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This chapter is from the book

This chapter is from the book

What's JavaScript Good For?

There are many, many reasons for JavaScript's climbing popularity, and more are being invented all the time. Here are a few things that JavaScript can do for your web pages—this is just a starter list, of course:

  • Livening pages up. The Internet already has too many static pages. Why add yours to the list? To get noticed, your page must be live, it must do something, or offer some service. What better way is there to liven pages up yourself than to use JavaScript, writing a short script that runs in the browser, right in front of the user? JavaScript puts all the elements in a web page—and the web page itself!—under your control.

  • Dynamic HTML. Dynamic HTML (DHTML) has become a catch-all word for an entire world of techniques, from image manipulations to positioning a web page's elements as you like; from using special DHTML objects for optical effects (such as the filter and transition objects in the Internet Explorer) to rewriting web pages on-the-fly. How do you make these things happen? JavaScript.

  • Data entry validation. Some web pages are designed to send data back to the web server, where that data is handled by Common Gateway Interface (CGI) programs such as Perl, Active Server Pages (ASP) programs, and Java Server Pages (JSP) programs. However, sending data back to the server takes time, and the server itself has limited resources. As a result, one popular use of JavaScript is to check the data a user has entered in a web page before that data is sent back to the server. Does the credit card number look like a valid number? Has the user entered his phone number? All that can be checked using JavaScript in the browser, after the user clicks the Submit button—we'll see how to use JavaScript to intercept the Submit button and check the data the user has entered before sending that data back to the server. (Note that to handle that data on the server, you have to have code on the server.)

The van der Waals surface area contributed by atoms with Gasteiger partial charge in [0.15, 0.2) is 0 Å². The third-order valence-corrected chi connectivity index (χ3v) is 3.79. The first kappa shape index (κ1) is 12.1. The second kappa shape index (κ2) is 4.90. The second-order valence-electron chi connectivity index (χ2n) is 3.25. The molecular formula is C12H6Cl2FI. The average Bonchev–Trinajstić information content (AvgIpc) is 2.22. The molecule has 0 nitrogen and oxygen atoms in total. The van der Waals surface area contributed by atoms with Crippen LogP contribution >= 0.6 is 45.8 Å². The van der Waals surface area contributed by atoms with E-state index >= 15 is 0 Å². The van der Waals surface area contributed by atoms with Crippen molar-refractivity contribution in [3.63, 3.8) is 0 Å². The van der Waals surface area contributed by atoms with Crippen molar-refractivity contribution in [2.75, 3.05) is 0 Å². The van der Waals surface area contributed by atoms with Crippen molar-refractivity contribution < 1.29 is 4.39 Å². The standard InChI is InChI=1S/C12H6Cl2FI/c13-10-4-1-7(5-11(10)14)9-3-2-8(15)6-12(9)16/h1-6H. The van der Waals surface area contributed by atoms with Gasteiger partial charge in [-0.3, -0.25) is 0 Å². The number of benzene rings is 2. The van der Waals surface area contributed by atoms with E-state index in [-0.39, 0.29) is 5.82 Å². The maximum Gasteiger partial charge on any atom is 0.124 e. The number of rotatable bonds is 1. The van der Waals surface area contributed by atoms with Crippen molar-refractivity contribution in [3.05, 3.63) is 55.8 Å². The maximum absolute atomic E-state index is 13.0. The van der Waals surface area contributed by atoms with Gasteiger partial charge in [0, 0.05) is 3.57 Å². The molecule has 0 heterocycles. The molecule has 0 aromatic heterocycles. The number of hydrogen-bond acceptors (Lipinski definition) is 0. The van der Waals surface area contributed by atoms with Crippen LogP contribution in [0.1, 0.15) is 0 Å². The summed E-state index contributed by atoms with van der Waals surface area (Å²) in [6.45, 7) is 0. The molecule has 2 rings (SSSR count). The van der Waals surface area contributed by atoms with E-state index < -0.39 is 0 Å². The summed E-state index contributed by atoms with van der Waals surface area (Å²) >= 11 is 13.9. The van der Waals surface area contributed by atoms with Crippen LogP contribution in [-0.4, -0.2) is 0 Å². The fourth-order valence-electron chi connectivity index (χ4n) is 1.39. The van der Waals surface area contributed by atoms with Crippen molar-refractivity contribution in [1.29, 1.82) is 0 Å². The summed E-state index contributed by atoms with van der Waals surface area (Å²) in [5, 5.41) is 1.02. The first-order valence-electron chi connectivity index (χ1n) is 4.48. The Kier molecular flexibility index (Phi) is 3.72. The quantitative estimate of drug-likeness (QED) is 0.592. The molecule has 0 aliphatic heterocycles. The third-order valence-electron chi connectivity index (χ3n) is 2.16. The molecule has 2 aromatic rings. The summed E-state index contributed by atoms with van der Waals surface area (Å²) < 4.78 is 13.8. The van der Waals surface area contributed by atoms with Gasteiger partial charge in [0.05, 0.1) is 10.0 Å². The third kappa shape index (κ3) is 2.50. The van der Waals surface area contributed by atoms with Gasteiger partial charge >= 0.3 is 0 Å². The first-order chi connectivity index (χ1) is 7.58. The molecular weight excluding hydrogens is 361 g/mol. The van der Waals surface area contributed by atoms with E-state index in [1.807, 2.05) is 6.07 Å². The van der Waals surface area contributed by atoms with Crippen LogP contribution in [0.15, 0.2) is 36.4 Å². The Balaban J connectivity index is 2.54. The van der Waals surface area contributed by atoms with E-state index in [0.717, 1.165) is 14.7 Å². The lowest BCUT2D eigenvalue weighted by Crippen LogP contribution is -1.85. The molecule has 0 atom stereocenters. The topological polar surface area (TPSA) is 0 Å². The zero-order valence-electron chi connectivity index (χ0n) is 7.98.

• Client-side "CGIs." Server-side programming can be difficult—although JavaScript is starting to be supported on some servers, very few support it so far; and learning Perl, C++, ASP, and other programming languages is a more involved task than many people want to undertake. For that reason, their entire applications are written in JavaScript—no data has to be sent back to the server at all. They write entire mortgage calculators, news tickers, stock market trackers, all in JavaScript.

  • Unburdening busy servers. If your server has become so busy that it's a problem, why not shift some of the load to the browsers? JavaScript lets you do that, handling many programming tasks in the browser. Wasting your time processing loans for people not qualified? Maybe you should have JavaScript check them out first.

  • Handling cookies. A popular use of JavaScript is to work with cookies, storing information on the user's machine. Some people love cookies, some hate them, but there's no doubt that JavaScript can let you use them, all without any programming on the server at all. Want to record a user's special settings for your web page? A cookie will do that.

JavaScript can be used in millions of ways—and is used in millions of web pages. We'll see all the ways listed previously in this book, and many more. In fact, we'll get started right now, creating our first script.

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